Dementia and Incontinence: 7 Tips to Help
Dementia care necessitates both compassion and creativity to deal with a number of complex behaviors and effects, and that’s particularly true when someone is experiencing both dementia and incontinence. Unfortunately, incontinence occurs frequently in Alzheimer’s as well as other forms of dementia. These tried-and-true approaches from our experts in home care in Marin and the surrounding areas can help decrease the impact of incontinence and prevent an escalation of emotions in someone you love with Alzheimer’s.
- Choose your words very carefully. Rather than making reference to incontinence products as “diapers,” for example, call them “briefs” or “pull-up underwear.” Nonetheless, take the cue from your senior loved one; if she or he chooses to utilize the word “diapers” and seems more comfortable with that, then follow along.
- Remove regular underwear from the older adult’s dresser. In order to avoid confusion or resistance to wearing incontinence products, make certain that those are the only choice in his or her wardrobe.
- Try out various products. With different brands, sizes, and absorbency levels available, it could take some experimenting to come across one that is most comfortable and effective.
- Use backup products overnight. To help stop the senior from waking during the night from incontinence-related issues, try placing booster pads inside the absorbent underwear, and use products marked for heaviest coverage. Waterproof mattress protectors and disposable bed pads are also extremely helpful.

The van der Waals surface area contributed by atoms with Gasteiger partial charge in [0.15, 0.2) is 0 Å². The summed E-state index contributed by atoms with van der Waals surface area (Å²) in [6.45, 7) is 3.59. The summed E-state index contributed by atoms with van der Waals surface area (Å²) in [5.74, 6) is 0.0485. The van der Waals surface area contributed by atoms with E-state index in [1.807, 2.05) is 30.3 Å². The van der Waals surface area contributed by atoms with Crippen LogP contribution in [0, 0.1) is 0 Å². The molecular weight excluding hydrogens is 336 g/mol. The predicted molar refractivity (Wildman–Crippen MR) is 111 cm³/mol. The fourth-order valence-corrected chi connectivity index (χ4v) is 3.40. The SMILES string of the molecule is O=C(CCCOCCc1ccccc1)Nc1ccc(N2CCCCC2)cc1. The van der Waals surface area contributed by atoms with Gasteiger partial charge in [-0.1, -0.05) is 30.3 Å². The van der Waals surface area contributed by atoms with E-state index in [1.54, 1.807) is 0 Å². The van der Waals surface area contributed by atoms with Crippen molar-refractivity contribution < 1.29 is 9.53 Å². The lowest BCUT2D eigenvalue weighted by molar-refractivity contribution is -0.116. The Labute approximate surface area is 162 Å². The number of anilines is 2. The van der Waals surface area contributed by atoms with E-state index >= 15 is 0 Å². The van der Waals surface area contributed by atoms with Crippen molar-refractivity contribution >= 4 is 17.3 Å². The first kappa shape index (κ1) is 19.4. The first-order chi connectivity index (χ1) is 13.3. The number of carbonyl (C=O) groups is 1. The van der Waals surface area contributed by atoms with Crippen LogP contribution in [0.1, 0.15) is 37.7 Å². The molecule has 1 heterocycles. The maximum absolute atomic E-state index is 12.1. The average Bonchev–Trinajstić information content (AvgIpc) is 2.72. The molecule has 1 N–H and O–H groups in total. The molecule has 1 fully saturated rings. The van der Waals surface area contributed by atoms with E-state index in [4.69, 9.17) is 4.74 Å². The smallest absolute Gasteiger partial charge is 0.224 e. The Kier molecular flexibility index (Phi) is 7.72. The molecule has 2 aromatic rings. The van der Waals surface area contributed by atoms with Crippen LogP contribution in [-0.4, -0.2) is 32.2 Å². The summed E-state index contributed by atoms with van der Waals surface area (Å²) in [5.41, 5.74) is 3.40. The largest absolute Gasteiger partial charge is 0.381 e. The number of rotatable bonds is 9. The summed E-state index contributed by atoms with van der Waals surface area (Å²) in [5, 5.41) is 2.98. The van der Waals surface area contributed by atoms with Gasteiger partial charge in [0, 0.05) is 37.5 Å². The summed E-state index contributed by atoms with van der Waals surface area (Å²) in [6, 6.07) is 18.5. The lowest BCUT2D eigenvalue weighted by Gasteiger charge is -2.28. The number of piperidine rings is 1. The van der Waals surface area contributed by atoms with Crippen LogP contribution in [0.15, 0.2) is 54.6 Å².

- Ensure easy access to the bathroom. Perform a walk-through of the areas the older adult spends time in to estimate how easy it is for him or her to access the bathroom. Specifically, take away any clutter, cords, or throw rugs in the person’s walking path to protect against falls.
- If an accident does happen… Maintain a calm demeanor in order not to hurt (or further upset) the older adult, and say something such as, “It looks like something might have spilled on your pants; let’s get you some clean clothes,” or, “It seems like your pants are wet; that happens sometimes.”
- Address reluctance to keep products on. For older adults who regularly make an attempt to remove incontinence products, first see whether you can determine the reason why. If discomfort is a factor, try different types of products for one that may be more comfortable. Or your senior loved one might be trying to change if there’s a sense of wetness.
In all instances, check the senior’s skin for indications of rash or irritation, and contact his / her medical professional if noted.